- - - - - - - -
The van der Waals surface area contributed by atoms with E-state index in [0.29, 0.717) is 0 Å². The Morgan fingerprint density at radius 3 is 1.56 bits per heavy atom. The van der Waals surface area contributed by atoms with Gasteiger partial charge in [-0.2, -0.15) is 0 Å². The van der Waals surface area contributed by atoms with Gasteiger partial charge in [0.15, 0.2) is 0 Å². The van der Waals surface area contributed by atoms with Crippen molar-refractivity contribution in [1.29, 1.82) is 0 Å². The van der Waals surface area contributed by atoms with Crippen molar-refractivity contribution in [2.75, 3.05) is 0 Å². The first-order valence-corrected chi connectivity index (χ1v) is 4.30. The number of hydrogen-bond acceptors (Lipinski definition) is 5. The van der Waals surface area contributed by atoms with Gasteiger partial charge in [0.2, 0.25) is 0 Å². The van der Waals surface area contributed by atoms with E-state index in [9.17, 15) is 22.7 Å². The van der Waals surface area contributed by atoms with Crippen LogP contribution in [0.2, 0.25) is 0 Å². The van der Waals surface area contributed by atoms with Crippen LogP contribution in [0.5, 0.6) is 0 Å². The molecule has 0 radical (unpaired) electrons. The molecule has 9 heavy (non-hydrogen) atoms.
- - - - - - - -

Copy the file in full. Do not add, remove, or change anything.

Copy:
The van der Waals surface area contributed by atoms with E-state index in [0.29, 0.717) is 0 Å². The Morgan fingerprint density at radius 3 is 1.56 bits per heavy atom. The van der Waals surface area contributed by atoms with Gasteiger partial charge in [-0.2, -0.15) is 0 Å². The van der Waals surface area contributed by atoms with Gasteiger partial charge in [0.15, 0.2) is 0 Å². The van der Waals surface area contributed by atoms with Crippen molar-refractivity contribution in [1.29, 1.82) is 0 Å². The van der Waals surface area contributed by atoms with Crippen molar-refractivity contribution in [2.75, 3.05) is 0 Å². The first-order valence-corrected chi connectivity index (χ1v) is 4.30. The number of hydrogen-bond acceptors (Lipinski definition) is 5. The van der Waals surface area contributed by atoms with Gasteiger partial charge in [0.2, 0.25) is 0 Å². The van der Waals surface area contributed by atoms with E-state index in [9.17, 15) is 22.7 Å². The van der Waals surface area contributed by atoms with Crippen LogP contribution in [0.2, 0.25) is 0 Å². The van der Waals surface area contributed by atoms with Crippen LogP contribution in [0.5, 0.6) is 0 Å². The molecule has 0 radical (unpaired) electrons. The molecule has 9 heavy (non-hydrogen) atoms.